Utopian has grown into a serious and large project that is backed legally by a registered company. Although everyone in the team has their own role in the whole system, it was not enough. Utopian consists of tens of people who work on different tasks and many of them live far far away and the communication is not always easy. There were so many occasions where a simple task could be left undone simply because the focal point for most activities in the company was only one man - @elear. He was involved in literally everything Utopian, but as we all know, one can't do everything on their own. So to help remedy this situation, I was offered to step down as a Community Manager and to accept a new position: Operational Manager. In short, my job is ensure everyone in team (moderators, CMs, developers) to do their work it a timely and coordinated fashion.
Sadly, we are still behind on the delivery plan. But as I said, it is now my duty to make sure that the tasks are completed and nothing is blocked. The results may not come immediately but I believe that they will be visible soon. I am not a person who can provide years of experience in such a position but I believe that I will be able to do it as best as I can, and that we will get all things organized and done.
How do you see the future of Utopian? What would you want it to be, and where would you like to see yourself in it?
I would like to see Utopian as stable and globally recognized company and initiative, with its aim to support and fund open source projects. While our path to realizing that vision has changed quite significantly in the past half year, the idea remains. Utopian is a place for enthusiasts and professionals working on open source projects, and unlike other platforms, which do have similar roots, Utopian is not focused on developers only, but it is open to many of types of contributions and the list may grow in time.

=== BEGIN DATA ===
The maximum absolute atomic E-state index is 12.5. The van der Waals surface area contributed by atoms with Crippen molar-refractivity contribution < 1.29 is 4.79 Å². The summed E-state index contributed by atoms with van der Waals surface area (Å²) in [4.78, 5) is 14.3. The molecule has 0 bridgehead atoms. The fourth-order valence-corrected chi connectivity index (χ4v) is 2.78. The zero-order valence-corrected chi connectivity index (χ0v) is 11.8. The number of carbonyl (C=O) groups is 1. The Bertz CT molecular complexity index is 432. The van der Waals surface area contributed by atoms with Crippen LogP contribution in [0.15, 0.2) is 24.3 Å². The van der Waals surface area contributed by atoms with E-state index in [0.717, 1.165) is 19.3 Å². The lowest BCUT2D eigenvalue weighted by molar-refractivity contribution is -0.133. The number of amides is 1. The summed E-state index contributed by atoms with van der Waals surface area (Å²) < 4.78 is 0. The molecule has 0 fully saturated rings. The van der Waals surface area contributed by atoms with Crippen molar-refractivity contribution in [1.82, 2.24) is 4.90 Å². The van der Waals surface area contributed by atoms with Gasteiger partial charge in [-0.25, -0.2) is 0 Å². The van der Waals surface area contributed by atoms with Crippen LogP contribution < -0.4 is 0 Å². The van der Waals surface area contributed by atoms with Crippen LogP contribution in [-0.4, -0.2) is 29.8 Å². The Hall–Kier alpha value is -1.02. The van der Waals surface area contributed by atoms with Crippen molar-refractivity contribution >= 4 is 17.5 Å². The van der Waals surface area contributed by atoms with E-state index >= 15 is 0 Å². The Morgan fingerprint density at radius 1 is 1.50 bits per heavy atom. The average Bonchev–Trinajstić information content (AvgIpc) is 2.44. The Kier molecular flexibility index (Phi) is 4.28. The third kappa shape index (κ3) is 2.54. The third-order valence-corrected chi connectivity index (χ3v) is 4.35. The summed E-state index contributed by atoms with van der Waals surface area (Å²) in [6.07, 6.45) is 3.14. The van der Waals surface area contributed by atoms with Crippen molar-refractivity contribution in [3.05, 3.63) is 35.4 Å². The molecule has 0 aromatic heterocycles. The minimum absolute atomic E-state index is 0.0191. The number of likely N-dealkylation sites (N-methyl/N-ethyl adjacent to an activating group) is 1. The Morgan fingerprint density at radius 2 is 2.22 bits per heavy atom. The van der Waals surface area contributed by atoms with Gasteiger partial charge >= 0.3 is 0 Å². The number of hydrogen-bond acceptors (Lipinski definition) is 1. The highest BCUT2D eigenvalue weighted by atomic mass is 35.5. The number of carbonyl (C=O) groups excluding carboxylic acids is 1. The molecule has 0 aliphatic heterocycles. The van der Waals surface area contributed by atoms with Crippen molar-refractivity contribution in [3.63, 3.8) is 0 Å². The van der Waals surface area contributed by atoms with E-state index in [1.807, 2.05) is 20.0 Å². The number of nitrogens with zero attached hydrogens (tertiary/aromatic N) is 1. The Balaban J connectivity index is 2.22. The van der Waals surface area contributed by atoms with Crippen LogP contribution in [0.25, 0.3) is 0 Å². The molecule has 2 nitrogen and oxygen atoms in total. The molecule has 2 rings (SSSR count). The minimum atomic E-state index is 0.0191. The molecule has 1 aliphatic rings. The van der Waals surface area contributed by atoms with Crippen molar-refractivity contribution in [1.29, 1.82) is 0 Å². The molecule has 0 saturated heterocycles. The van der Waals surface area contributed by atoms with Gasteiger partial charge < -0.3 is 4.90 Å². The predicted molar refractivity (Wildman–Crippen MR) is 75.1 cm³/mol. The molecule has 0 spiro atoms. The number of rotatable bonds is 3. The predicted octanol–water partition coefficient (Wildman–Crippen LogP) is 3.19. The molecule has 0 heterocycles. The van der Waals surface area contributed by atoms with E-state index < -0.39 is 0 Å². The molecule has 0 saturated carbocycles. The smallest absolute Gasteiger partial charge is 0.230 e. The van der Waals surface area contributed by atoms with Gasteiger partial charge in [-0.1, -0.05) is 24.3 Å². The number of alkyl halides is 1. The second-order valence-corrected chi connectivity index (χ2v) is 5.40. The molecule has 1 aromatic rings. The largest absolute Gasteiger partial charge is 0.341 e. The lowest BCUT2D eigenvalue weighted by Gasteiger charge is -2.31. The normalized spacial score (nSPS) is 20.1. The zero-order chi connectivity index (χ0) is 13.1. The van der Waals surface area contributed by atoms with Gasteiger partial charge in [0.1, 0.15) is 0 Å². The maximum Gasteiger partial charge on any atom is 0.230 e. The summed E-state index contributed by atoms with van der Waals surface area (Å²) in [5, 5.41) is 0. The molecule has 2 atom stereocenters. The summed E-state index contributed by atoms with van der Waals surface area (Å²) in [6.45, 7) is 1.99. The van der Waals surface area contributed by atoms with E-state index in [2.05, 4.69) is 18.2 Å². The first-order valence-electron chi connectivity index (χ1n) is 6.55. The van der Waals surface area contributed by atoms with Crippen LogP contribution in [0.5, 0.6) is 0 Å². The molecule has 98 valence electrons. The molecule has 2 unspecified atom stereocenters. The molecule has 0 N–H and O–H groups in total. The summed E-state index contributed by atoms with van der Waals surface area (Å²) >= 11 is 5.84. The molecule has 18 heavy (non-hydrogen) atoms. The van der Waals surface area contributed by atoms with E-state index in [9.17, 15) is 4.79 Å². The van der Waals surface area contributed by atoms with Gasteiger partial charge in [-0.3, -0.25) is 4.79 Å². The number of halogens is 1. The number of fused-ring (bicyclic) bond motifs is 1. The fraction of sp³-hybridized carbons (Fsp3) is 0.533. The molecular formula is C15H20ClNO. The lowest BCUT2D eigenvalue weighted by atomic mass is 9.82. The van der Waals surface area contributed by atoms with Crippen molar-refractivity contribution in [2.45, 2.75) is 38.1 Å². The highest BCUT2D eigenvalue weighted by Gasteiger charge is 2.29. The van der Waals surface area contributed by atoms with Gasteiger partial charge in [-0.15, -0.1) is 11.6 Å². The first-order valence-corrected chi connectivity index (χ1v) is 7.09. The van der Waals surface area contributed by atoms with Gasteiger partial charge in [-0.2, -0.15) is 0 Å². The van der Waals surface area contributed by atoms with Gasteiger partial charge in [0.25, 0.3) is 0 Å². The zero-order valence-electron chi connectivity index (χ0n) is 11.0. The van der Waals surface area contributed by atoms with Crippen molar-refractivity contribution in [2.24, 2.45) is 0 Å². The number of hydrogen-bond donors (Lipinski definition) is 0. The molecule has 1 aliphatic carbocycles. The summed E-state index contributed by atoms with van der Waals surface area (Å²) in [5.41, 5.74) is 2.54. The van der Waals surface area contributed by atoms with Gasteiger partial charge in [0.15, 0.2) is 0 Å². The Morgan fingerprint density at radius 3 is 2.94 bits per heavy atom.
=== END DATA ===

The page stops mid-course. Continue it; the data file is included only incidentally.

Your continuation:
There are many areas in which Utopian could offer support by utilizing its rewarding system, and there is always room for better definition of the guidelines and processes for reward. Although, further generalization will require more people involved, both in the Utopian team and in the community.
We are in the process of rebuilding the front end, which is an important part of Utopian, and serves to identify and differentiate it from other Steem apps. I believe that when we are able to present it, our users will want to contribute more, as they often told us that they are not satisfied with the current process of contribution submission through alternative blockchain frontends.
From my point of view, I feel I have been more of a supporter and observer who alerted and warned team members if anything went wrong way. With this new position, I suddenly face new responsibilities that will help me decide if I am suitable and capable to lead people efficiently. That position is not that far from leading the organization, right? 😄 Just kidding!
The responsibilities I got are huge, and I am yet to see what the outcome will be. If there is another opportunity to go up, I would take it with gratitude.